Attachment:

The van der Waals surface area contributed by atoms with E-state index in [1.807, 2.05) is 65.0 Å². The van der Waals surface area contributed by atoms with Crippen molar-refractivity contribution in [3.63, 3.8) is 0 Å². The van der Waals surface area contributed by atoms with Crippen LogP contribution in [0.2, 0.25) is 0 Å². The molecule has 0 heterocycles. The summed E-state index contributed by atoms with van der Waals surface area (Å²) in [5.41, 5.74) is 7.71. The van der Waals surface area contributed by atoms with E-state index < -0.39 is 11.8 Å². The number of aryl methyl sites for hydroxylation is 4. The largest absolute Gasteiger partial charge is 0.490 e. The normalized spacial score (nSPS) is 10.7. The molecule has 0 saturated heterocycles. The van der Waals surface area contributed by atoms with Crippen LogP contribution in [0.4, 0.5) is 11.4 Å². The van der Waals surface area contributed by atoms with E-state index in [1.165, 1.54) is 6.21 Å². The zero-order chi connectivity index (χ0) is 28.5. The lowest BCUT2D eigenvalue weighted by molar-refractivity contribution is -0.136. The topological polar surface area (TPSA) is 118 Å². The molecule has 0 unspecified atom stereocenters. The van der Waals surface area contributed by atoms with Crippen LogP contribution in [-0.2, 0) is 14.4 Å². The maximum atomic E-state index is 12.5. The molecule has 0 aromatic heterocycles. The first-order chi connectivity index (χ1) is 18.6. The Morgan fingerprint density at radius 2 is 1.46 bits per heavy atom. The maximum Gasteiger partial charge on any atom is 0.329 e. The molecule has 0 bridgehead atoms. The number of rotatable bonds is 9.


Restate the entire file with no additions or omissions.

The van der Waals surface area contributed by atoms with E-state index in [1.807, 2.05) is 65.0 Å². The van der Waals surface area contributed by atoms with Crippen molar-refractivity contribution in [3.63, 3.8) is 0 Å². The van der Waals surface area contributed by atoms with Crippen LogP contribution in [0.2, 0.25) is 0 Å². The molecule has 0 heterocycles. The summed E-state index contributed by atoms with van der Waals surface area (Å²) in [5.41, 5.74) is 7.71. The van der Waals surface area contributed by atoms with E-state index < -0.39 is 11.8 Å². The number of aryl methyl sites for hydroxylation is 4. The largest absolute Gasteiger partial charge is 0.490 e. The normalized spacial score (nSPS) is 10.7. The molecule has 0 saturated heterocycles. The van der Waals surface area contributed by atoms with Crippen LogP contribution in [0.4, 0.5) is 11.4 Å². The van der Waals surface area contributed by atoms with E-state index in [1.165, 1.54) is 6.21 Å². The zero-order chi connectivity index (χ0) is 28.5. The lowest BCUT2D eigenvalue weighted by molar-refractivity contribution is -0.136. The topological polar surface area (TPSA) is 118 Å². The molecule has 0 unspecified atom stereocenters. The van der Waals surface area contributed by atoms with Crippen LogP contribution in [-0.2, 0) is 14.4 Å². The maximum atomic E-state index is 12.5. The molecule has 0 aromatic heterocycles. The first-order chi connectivity index (χ1) is 18.6. The Morgan fingerprint density at radius 2 is 1.46 bits per heavy atom. The maximum Gasteiger partial charge on any atom is 0.329 e. The molecule has 0 bridgehead atoms. The number of rotatable bonds is 9.